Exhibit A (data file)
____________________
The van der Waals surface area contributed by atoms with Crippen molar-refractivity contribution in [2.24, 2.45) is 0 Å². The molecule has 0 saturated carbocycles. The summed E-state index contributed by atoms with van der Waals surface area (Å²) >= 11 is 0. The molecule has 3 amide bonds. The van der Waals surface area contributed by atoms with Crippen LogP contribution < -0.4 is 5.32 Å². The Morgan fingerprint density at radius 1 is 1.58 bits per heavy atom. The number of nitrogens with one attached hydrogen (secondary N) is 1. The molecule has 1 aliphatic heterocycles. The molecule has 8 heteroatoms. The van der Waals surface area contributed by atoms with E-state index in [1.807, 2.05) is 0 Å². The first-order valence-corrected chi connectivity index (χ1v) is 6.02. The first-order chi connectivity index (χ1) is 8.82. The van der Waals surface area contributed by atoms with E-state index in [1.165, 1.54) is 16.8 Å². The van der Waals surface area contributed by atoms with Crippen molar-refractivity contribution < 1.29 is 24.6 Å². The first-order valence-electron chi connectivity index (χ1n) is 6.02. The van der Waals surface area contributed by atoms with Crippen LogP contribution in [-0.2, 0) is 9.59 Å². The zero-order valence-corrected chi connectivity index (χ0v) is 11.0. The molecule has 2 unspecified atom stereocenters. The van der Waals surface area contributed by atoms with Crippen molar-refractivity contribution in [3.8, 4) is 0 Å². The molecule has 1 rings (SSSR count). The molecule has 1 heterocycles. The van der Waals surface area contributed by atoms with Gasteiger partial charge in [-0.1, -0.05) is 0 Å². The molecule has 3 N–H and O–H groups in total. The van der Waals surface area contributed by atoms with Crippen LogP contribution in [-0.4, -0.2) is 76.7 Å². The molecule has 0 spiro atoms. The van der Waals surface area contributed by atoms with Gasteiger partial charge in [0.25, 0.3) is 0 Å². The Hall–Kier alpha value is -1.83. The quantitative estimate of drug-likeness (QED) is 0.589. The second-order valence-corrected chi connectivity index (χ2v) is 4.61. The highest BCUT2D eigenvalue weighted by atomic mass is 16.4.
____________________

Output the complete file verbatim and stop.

The van der Waals surface area contributed by atoms with Crippen molar-refractivity contribution in [2.24, 2.45) is 0 Å². The molecule has 0 saturated carbocycles. The summed E-state index contributed by atoms with van der Waals surface area (Å²) >= 11 is 0. The molecule has 3 amide bonds. The van der Waals surface area contributed by atoms with Crippen LogP contribution < -0.4 is 5.32 Å². The Morgan fingerprint density at radius 1 is 1.58 bits per heavy atom. The number of nitrogens with one attached hydrogen (secondary N) is 1. The molecule has 1 aliphatic heterocycles. The molecule has 8 heteroatoms. The van der Waals surface area contributed by atoms with E-state index in [1.807, 2.05) is 0 Å². The first-order valence-corrected chi connectivity index (χ1v) is 6.02. The first-order chi connectivity index (χ1) is 8.82. The van der Waals surface area contributed by atoms with E-state index in [1.165, 1.54) is 16.8 Å². The van der Waals surface area contributed by atoms with Crippen molar-refractivity contribution < 1.29 is 24.6 Å². The first-order valence-electron chi connectivity index (χ1n) is 6.02. The van der Waals surface area contributed by atoms with Crippen LogP contribution in [-0.2, 0) is 9.59 Å². The zero-order valence-corrected chi connectivity index (χ0v) is 11.0. The molecule has 2 unspecified atom stereocenters. The van der Waals surface area contributed by atoms with Crippen molar-refractivity contribution in [3.8, 4) is 0 Å². The molecule has 1 rings (SSSR count). The molecule has 1 heterocycles. The van der Waals surface area contributed by atoms with Gasteiger partial charge in [-0.1, -0.05) is 0 Å². The molecule has 3 N–H and O–H groups in total. The van der Waals surface area contributed by atoms with Crippen LogP contribution in [-0.4, -0.2) is 76.7 Å². The molecule has 0 spiro atoms. The van der Waals surface area contributed by atoms with Gasteiger partial charge in [0.25, 0.3) is 0 Å². The Hall–Kier alpha value is -1.83. The quantitative estimate of drug-likeness (QED) is 0.589. The second-order valence-corrected chi connectivity index (χ2v) is 4.61. The highest BCUT2D eigenvalue weighted by atomic mass is 16.4.